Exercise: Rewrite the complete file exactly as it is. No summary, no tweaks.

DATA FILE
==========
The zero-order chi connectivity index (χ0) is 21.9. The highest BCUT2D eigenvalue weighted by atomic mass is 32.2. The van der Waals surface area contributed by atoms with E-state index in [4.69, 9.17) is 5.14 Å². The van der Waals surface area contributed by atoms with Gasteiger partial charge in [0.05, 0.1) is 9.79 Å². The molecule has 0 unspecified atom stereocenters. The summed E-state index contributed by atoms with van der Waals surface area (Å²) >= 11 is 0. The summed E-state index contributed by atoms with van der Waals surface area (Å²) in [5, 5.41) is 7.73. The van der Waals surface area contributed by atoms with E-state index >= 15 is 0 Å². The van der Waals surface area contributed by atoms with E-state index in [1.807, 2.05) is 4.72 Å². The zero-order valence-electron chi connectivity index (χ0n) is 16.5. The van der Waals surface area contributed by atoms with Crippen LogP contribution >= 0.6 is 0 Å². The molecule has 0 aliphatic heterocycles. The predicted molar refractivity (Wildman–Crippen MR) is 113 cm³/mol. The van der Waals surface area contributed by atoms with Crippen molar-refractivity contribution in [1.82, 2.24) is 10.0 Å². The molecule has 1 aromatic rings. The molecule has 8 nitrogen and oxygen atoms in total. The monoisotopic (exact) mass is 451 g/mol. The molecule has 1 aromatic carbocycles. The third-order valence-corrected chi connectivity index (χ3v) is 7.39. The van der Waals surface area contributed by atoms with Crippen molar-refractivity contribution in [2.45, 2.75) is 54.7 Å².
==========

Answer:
The zero-order chi connectivity index (χ0) is 21.9. The highest BCUT2D eigenvalue weighted by atomic mass is 32.2. The van der Waals surface area contributed by atoms with E-state index in [4.69, 9.17) is 5.14 Å². The van der Waals surface area contributed by atoms with Gasteiger partial charge in [0.05, 0.1) is 9.79 Å². The molecule has 0 unspecified atom stereocenters. The summed E-state index contributed by atoms with van der Waals surface area (Å²) >= 11 is 0. The summed E-state index contributed by atoms with van der Waals surface area (Å²) in [5, 5.41) is 7.73. The van der Waals surface area contributed by atoms with E-state index >= 15 is 0 Å². The van der Waals surface area contributed by atoms with E-state index in [1.807, 2.05) is 4.72 Å². The zero-order valence-electron chi connectivity index (χ0n) is 16.5. The van der Waals surface area contributed by atoms with Crippen LogP contribution >= 0.6 is 0 Å². The molecule has 0 aliphatic heterocycles. The predicted molar refractivity (Wildman–Crippen MR) is 113 cm³/mol. The van der Waals surface area contributed by atoms with Crippen molar-refractivity contribution in [1.82, 2.24) is 10.0 Å². The molecule has 1 aromatic rings. The molecule has 8 nitrogen and oxygen atoms in total. The monoisotopic (exact) mass is 451 g/mol. The molecule has 1 aromatic carbocycles. The third-order valence-corrected chi connectivity index (χ3v) is 7.39. The van der Waals surface area contributed by atoms with Crippen molar-refractivity contribution in [2.45, 2.75) is 54.7 Å².